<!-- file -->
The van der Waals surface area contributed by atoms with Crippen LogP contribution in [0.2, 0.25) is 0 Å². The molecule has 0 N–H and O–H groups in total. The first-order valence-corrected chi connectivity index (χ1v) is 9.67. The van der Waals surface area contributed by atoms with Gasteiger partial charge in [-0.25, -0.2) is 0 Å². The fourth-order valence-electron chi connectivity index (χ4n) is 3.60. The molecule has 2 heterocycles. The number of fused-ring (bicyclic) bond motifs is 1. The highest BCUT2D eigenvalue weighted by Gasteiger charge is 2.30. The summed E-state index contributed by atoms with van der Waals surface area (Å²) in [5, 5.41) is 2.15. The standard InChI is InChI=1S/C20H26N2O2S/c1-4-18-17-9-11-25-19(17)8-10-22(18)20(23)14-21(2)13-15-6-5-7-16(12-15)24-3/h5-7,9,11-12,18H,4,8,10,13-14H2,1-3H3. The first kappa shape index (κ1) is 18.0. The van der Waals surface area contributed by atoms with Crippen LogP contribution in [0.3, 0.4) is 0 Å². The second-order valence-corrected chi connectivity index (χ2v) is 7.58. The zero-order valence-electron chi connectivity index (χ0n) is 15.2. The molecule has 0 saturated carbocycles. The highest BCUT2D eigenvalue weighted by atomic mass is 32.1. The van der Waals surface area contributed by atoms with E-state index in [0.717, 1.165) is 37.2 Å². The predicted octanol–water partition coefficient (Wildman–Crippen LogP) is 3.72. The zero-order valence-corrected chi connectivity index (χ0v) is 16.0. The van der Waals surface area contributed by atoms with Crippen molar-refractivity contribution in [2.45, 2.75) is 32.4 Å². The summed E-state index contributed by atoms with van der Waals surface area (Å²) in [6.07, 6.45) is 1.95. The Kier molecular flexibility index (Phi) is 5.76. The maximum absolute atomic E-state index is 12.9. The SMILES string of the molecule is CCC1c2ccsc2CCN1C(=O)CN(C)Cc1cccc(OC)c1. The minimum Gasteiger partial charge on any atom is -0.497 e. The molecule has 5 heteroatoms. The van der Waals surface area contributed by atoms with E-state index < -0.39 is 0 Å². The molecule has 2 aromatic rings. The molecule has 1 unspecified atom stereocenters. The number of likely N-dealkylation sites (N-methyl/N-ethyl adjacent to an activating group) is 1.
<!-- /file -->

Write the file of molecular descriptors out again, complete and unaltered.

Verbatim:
The van der Waals surface area contributed by atoms with Crippen LogP contribution in [0.2, 0.25) is 0 Å². The molecule has 0 N–H and O–H groups in total. The first-order valence-corrected chi connectivity index (χ1v) is 9.67. The van der Waals surface area contributed by atoms with Gasteiger partial charge in [-0.25, -0.2) is 0 Å². The fourth-order valence-electron chi connectivity index (χ4n) is 3.60. The molecule has 2 heterocycles. The number of fused-ring (bicyclic) bond motifs is 1. The highest BCUT2D eigenvalue weighted by Gasteiger charge is 2.30. The summed E-state index contributed by atoms with van der Waals surface area (Å²) in [5, 5.41) is 2.15. The standard InChI is InChI=1S/C20H26N2O2S/c1-4-18-17-9-11-25-19(17)8-10-22(18)20(23)14-21(2)13-15-6-5-7-16(12-15)24-3/h5-7,9,11-12,18H,4,8,10,13-14H2,1-3H3. The first kappa shape index (κ1) is 18.0. The van der Waals surface area contributed by atoms with Crippen LogP contribution in [0.3, 0.4) is 0 Å². The second-order valence-corrected chi connectivity index (χ2v) is 7.58. The zero-order valence-electron chi connectivity index (χ0n) is 15.2. The molecule has 0 saturated carbocycles. The highest BCUT2D eigenvalue weighted by atomic mass is 32.1. The van der Waals surface area contributed by atoms with E-state index in [0.717, 1.165) is 37.2 Å². The predicted octanol–water partition coefficient (Wildman–Crippen LogP) is 3.72. The zero-order valence-corrected chi connectivity index (χ0v) is 16.0. The van der Waals surface area contributed by atoms with Crippen molar-refractivity contribution in [2.45, 2.75) is 32.4 Å². The summed E-state index contributed by atoms with van der Waals surface area (Å²) in [6.07, 6.45) is 1.95. The Kier molecular flexibility index (Phi) is 5.76. The maximum absolute atomic E-state index is 12.9. The SMILES string of the molecule is CCC1c2ccsc2CCN1C(=O)CN(C)Cc1cccc(OC)c1. The minimum Gasteiger partial charge on any atom is -0.497 e. The molecule has 5 heteroatoms. The van der Waals surface area contributed by atoms with E-state index < -0.39 is 0 Å². The molecule has 2 aromatic rings. The molecule has 1 unspecified atom stereocenters. The number of likely N-dealkylation sites (N-methyl/N-ethyl adjacent to an activating group) is 1.